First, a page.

The scene: a military checkpoint deep in Palestinian territory in the West Bank. A tall, thin elderly man, walking stick in hand, makes a detour past the line of Palestinians, many of them young men, waiting obediently behind concrete barriers for permission from an Israeli soldier to leave one Palestinian area, the city of Nablus, to enter another Palestinian area, the neighbouring village of Huwara. The long queue is moving slowly, the soldier taking his time to check each person’s papers.
The old man heads off purposefully down a parallel but empty lane reserved for vehicle inspections. A young soldier controlling the human traffic spots him and orders him back in line. The old man stops, fixes the soldier with a stare and refuses. The soldier looks startled, and uncomfortable at the unexpected show of defiance. He tells the old man more gently to go back to the queue. The old man stands his ground. After a few tense moments, the soldier relents and the old man passes.
Is the confrontation revealing of the soldier’s humanity? That is not the way it looks — or feels — to the young Palestinians penned in behind the concrete barriers. They can only watch the scene in silence. None would dare to address the soldier in the manner the old man did — or take his side had the Israeli been of a different disposition. An old man is unlikely to be detained or beaten at a checkpoint. Who, after all, would believe he attacked or threatened a soldier, or resisted arrest, or was carrying a weapon? But the young men know their own injuries or arrests would barely merit a line in Israel’s newspapers, let alone an investigation.
And so, the checkpoints have made potential warriors of Palestine’s grandfathers at the price of emasculating their sons and grandsons.
I observed this small indignity — such humiliations are now a staple of life for any Palestinian who needs to move around the West Bank — during a shift with Machsom Watch. The grass-roots organisation founded by Israeli women in 2001 monitors the behaviour of soldiers at a few dozen of the more accessible checkpoints (“machsom” in Hebrew).
The checkpoints came to dominate Palestinian life in the West Bank (and, before the disengagement, in Gaza too) long before the outbreak of the second intifada in late 2000, and even before the first Palestinian suicide bombings. They were Israel’s response to the Oslo accords, which created a Palestinian Authority to govern limited areas of the occupied territories. Israel began restricting Palestinians allowed to work in Israel to those issued with exit permits; a system enforced through a growing network of military roadblocks. Soon the checkpoints were also restricting movement inside the occupied territories, ostensibly to protect the Jewish settlements built in occupied territory.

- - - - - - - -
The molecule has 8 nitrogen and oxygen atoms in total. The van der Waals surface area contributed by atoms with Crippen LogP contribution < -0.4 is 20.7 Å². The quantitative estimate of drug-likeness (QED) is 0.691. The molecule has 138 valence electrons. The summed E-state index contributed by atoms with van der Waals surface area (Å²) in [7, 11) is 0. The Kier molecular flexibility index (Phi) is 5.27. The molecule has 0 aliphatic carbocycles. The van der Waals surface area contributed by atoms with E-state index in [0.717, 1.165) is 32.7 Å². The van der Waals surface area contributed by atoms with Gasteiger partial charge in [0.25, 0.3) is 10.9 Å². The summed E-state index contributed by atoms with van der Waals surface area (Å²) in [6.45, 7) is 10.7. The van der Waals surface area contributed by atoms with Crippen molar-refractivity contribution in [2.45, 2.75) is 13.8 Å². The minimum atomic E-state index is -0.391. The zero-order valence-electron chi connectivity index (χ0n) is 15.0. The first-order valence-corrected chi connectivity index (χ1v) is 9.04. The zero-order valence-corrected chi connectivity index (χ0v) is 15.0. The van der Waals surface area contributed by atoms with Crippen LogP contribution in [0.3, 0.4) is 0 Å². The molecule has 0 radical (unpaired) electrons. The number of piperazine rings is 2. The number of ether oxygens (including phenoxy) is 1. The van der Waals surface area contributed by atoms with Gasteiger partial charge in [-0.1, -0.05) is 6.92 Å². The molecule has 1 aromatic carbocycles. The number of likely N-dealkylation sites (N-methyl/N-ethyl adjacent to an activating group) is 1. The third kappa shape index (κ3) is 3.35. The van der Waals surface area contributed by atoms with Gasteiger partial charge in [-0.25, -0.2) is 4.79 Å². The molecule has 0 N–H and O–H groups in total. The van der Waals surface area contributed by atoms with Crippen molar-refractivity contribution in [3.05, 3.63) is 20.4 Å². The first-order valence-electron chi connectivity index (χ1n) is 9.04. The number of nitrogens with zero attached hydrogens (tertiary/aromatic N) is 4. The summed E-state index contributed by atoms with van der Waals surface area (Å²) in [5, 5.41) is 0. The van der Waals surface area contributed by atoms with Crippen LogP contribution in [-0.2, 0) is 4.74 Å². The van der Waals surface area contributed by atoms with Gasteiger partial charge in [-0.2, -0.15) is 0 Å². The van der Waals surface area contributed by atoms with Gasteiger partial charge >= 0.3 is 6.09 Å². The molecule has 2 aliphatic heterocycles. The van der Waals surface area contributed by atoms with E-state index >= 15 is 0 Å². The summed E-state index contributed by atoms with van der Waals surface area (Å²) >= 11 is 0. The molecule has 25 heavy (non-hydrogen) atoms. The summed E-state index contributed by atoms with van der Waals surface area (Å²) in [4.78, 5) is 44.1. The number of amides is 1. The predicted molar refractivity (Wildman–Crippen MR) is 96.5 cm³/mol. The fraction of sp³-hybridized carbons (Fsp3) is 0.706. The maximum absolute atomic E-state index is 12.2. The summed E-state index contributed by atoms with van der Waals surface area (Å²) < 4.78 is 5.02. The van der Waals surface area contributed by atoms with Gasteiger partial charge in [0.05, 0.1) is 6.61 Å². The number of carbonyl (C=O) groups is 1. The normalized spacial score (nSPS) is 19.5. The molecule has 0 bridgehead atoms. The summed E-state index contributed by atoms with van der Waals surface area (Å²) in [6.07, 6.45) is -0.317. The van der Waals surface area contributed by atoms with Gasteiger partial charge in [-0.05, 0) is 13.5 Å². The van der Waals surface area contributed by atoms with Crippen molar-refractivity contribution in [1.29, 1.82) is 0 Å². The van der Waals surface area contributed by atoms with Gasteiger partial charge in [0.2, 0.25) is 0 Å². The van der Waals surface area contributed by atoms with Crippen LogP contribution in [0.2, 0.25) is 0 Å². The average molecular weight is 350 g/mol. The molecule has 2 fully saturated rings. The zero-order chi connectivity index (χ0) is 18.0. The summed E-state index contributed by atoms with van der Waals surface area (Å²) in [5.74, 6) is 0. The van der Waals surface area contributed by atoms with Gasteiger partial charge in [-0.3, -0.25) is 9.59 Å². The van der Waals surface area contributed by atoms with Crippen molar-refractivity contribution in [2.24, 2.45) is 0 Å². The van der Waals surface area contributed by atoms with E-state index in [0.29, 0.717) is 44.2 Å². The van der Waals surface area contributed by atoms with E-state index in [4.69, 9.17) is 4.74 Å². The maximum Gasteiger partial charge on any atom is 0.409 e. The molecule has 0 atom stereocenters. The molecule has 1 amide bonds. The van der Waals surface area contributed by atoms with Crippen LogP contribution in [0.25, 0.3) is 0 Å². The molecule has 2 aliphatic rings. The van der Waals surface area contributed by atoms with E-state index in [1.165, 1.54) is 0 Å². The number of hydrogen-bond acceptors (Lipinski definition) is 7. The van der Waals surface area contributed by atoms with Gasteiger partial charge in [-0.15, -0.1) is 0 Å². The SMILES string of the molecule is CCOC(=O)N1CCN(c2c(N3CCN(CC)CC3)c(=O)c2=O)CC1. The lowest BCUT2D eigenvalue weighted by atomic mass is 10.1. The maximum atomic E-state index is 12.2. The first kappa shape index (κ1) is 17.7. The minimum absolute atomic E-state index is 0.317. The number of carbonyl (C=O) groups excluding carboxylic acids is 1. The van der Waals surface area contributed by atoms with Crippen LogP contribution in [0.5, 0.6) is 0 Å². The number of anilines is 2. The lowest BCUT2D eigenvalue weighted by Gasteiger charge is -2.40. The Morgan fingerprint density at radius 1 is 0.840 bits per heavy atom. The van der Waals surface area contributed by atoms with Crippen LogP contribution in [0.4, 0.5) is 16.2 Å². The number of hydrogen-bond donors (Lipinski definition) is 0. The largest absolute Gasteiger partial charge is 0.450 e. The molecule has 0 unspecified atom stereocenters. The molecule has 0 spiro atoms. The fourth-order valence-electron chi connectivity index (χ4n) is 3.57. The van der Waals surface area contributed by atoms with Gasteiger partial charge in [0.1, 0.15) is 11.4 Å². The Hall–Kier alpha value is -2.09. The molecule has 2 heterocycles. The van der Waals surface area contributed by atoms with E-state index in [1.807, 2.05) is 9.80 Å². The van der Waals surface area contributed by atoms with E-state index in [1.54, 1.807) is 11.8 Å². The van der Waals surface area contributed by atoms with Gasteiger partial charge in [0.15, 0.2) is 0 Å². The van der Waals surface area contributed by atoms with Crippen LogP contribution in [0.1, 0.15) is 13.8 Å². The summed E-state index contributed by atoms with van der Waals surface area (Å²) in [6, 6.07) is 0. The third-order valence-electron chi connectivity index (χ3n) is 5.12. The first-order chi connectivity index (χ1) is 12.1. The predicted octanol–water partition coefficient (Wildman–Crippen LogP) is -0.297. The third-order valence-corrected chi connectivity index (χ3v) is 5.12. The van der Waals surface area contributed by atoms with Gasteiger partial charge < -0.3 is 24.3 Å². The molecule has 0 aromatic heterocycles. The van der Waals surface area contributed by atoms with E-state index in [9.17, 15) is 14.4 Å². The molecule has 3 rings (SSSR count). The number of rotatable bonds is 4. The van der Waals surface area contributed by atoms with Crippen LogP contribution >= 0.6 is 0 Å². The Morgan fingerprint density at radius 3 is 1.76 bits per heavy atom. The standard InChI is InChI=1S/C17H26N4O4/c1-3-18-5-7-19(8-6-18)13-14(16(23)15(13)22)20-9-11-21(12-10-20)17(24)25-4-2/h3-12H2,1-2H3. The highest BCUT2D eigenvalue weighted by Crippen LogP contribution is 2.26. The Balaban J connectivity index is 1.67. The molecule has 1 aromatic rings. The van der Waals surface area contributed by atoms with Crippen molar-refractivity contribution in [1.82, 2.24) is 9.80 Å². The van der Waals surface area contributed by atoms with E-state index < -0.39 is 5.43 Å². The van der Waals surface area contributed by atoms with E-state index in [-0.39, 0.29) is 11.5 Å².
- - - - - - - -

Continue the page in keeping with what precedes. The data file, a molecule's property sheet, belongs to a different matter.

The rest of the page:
By late last year, according to the United Nations Office for the Coordination of Humanitarian Affairs, 528 checkpoints and roadblocks were recorded in the West Bank, choking its roads every few miles. Israel’s daily Haaretz newspaper puts the figure even higher: in January there were 75 permanently manned checkpoints, some 150 mobile checkpoints, and more than 400 places where roads have been blocked by obstacles. All these restrictions on movement for a place that is, according to the CIA’s World Factbook, no larger than the small US state of Colorado.
As a result, moving goods and people from one place to the next in the West Bank has become a nightmare of logistics and costly delays. At the checkpoints, food spoils, patients die, and children are prevented from reaching their schools. The World Bank blames the checkpoints and roadblocks for strangling the Palestinian economy.
Embarrassed by recent publicity about the burgeoning number of checkpoints, the Israeli prime minister, Ehud Olmert, promised the Palestinian president, Mahmoud Abbas, in December that there would be an easing of travel restrictions in the West Bank — to little effect, according to reports in the Israeli media. Although the army announced last month that 44 earth barriers had been removed in fulfilment of Olmert’s pledge, it later emerged that none of the roadblocks had actually been there in the first place.
Contrary to the impression of most observers, the great majority of the checkpoints are not even near the Green Line, Israel’s internationally recognised border until it occupied the West Bank and Gaza in 1967. Some are so deep inside Palestinian territory that the army refuses to allow Machsom Watch to visit them. There, the women say, no one knows what abuses are being perpetrated unseen on Palestinians.